Rozgonjuk, Dmitri, Johanna Ignell, Franziska Mech, Eva Rothermund, Harald Gündel, and Christian Montag. “Smartphone and Instagram Use, Body Dissatisfaction, and Eating Disorders: Investigating the Associations Using Self-Report and Tracked Data.” Journal of Eating Disorders 11, no. 1 (2023). https://doi.org/10.1186/s40337-023-00865-1.

            This journal article is specific in looking at social media and the impact that it has on those with eating disorders. The use of social media is often generalized as having an impact on the way that people view themselves, often having a negative impact on body image. The specific look at Instagram allows for a more targeted view of social media impact. In addition, since social media is still a fairly new development, the recent publishing of the article allow for a more realistic look at the effect.

Sacker, Ira M., and Marc A. Zimmer. Dying to Be Thin. New York, NY: Warner Books, 1987.

            Sacker and Zimmer’s Dying to Be Thin is a more dated publishing of anorexia and bulimia and the respective treatments for each mental illness. It is written as a guide to recovering individuals, focusing on the hope and fulfillment that recovery from eating disorders bring. In addition to serving those struggling with disordered eating, it also explores the difficulty of being a friend or family member of someone with an eating disorder. The inclusion of both of these aspects make this book applicable still today and allow its use as an important tool for all.

Sole-Smith, Virginia. The Eating Instinct: Food Culture, Body Image, and Guilt in America. New York: Henry Holt and Company, 2018.

            This book by Virginia Sole-Smith is an in-depth look at the effects of diet culture and the desire to be thin in America. The book explores the deep root that unhealthy food culture has in our media and our societal norms. In looking at the impact of the media, government, and large companies, she visits households around the US finding the explanations for the toxic culture surrounding food that has come to grip America. The nuances of this book are bountiful in addressing more than just the media as a cause for the disordered eating and unhealthy food culture present in many peoples lives.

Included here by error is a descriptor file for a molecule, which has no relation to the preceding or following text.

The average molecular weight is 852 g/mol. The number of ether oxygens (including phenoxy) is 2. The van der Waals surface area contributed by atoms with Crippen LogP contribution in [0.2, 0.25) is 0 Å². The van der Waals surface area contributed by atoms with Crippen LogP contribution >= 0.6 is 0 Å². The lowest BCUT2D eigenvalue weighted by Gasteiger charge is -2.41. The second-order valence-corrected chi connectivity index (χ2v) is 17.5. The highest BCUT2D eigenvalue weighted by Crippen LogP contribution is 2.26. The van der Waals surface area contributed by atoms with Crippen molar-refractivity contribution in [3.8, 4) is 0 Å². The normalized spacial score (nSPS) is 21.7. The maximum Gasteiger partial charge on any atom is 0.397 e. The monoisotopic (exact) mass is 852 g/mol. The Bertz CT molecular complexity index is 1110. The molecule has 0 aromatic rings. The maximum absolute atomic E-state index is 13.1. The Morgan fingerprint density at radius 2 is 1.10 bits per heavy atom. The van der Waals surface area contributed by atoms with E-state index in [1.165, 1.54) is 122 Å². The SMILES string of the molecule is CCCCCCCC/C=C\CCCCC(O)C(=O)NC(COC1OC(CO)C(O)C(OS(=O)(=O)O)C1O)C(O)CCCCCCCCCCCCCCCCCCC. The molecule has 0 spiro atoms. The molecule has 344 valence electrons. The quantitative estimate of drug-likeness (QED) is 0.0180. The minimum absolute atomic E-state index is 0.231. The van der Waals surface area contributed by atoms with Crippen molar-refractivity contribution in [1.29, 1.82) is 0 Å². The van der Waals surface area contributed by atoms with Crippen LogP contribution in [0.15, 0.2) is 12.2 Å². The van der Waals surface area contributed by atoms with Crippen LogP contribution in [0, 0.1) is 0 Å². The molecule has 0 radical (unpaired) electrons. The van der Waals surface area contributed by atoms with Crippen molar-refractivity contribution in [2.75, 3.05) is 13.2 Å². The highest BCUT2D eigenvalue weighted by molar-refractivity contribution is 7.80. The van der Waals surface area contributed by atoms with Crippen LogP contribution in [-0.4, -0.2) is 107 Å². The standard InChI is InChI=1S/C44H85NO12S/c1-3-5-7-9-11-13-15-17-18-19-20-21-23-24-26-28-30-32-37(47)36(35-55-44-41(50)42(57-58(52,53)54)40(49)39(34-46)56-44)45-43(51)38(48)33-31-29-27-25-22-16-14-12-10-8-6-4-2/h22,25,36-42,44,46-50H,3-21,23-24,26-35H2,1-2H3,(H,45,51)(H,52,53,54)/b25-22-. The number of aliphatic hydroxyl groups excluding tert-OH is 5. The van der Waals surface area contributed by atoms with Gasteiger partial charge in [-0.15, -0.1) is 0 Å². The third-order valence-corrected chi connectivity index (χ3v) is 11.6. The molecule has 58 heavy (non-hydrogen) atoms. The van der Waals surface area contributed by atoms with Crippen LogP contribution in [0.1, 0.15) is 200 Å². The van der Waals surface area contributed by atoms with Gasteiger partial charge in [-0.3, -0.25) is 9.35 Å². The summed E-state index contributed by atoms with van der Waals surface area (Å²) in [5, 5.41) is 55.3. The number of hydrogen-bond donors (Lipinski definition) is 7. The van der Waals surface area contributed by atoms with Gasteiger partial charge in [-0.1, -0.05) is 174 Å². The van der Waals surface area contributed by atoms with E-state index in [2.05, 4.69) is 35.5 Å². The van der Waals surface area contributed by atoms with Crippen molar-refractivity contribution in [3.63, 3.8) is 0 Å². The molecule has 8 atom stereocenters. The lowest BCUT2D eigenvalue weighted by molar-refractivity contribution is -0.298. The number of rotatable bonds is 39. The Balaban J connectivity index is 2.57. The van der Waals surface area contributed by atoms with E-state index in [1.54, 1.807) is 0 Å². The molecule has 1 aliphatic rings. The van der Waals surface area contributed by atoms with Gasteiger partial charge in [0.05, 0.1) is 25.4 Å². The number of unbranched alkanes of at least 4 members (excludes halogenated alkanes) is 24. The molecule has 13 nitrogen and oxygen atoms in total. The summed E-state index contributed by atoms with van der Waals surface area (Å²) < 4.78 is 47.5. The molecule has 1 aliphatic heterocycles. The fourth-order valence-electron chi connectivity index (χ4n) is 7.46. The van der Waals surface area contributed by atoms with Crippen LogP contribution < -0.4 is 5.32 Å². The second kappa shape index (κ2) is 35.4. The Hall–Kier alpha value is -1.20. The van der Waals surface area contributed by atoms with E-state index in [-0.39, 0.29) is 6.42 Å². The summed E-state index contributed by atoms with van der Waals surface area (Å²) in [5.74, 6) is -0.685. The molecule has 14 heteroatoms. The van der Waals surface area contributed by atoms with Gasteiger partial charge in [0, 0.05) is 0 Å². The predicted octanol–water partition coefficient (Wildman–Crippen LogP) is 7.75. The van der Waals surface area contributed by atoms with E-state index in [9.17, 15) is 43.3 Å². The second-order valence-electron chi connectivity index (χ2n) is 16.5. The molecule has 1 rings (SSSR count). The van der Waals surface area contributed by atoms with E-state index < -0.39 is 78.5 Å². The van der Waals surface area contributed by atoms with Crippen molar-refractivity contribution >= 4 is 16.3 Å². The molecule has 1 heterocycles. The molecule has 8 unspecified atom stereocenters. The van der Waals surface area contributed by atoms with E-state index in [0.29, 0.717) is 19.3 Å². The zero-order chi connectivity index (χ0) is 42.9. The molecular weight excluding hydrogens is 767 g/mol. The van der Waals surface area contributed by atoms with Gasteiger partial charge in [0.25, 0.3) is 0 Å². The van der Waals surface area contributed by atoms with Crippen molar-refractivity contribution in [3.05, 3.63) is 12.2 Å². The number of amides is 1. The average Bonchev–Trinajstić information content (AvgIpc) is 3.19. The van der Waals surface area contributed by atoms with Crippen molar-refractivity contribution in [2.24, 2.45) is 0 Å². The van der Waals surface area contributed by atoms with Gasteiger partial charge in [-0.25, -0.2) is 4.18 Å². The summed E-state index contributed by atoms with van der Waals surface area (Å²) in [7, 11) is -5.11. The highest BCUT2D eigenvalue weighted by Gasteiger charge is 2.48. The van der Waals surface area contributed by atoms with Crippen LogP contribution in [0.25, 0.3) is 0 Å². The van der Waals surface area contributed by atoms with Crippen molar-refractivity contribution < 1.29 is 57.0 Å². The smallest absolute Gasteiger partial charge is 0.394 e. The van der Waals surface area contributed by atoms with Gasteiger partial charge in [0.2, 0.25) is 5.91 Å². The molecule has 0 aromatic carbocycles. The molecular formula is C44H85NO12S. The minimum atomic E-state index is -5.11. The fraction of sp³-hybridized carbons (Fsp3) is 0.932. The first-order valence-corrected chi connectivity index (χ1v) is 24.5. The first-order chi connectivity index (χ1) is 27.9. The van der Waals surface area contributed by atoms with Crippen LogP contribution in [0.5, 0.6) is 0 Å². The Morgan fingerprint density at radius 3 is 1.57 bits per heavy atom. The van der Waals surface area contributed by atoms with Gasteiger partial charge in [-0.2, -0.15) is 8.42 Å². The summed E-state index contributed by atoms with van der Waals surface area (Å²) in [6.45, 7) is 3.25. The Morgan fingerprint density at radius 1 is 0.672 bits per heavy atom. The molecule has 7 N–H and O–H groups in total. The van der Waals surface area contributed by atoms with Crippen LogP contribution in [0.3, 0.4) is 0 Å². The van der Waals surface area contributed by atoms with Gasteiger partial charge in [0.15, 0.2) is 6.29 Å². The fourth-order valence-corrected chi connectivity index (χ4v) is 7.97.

Swenson, Rae. Linger No Longer: A Memoir of Anorexia. Charleston, SC: Booksurge Publishing, 2009.

            The recount of a young woman’s struggle with anorexia serves as a look into the complexities of the illness. With many of the book’s pages being taken from Swenson’s journal, it is an honest tale of anorexia and the many causes for the struggle. The eventual recovery of Swenson is credited to the urge to find the most authentic version of herself in order to break free from the struggle. It serves as a look into the most vulnerable parts of anorexia and also a comfort to those who also know the suffering of self-destruction.

Way, Karen. Anorexia Nervosa and Recovery : a Hunger for Meaning. New York: Routledge, 2013. https://doi.org/10.4324/9781315820668.